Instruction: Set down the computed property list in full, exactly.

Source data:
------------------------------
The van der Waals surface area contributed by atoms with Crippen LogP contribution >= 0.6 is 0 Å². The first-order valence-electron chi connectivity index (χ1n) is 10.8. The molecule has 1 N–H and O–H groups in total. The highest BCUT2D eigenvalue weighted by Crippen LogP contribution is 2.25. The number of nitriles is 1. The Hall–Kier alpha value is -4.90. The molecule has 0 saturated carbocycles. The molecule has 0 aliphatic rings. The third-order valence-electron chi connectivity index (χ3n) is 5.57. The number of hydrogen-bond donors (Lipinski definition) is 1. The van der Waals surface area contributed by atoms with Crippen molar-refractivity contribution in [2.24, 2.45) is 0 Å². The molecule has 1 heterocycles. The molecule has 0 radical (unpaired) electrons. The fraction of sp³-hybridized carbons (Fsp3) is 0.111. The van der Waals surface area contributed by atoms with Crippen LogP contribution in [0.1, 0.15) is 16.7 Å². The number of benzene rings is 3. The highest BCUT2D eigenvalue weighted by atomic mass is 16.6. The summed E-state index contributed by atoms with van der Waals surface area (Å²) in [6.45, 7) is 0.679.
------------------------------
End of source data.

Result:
The van der Waals surface area contributed by atoms with Crippen LogP contribution >= 0.6 is 0 Å². The first-order valence-electron chi connectivity index (χ1n) is 10.8. The molecule has 1 N–H and O–H groups in total. The highest BCUT2D eigenvalue weighted by Crippen LogP contribution is 2.25. The number of nitriles is 1. The Hall–Kier alpha value is -4.90. The molecule has 0 saturated carbocycles. The molecule has 0 aliphatic rings. The third-order valence-electron chi connectivity index (χ3n) is 5.57. The number of hydrogen-bond donors (Lipinski definition) is 1. The van der Waals surface area contributed by atoms with Crippen molar-refractivity contribution in [2.24, 2.45) is 0 Å². The molecule has 1 heterocycles. The molecule has 0 radical (unpaired) electrons. The fraction of sp³-hybridized carbons (Fsp3) is 0.111. The van der Waals surface area contributed by atoms with Crippen LogP contribution in [0.1, 0.15) is 16.7 Å². The number of benzene rings is 3. The highest BCUT2D eigenvalue weighted by atomic mass is 16.6. The summed E-state index contributed by atoms with van der Waals surface area (Å²) in [6.45, 7) is 0.679.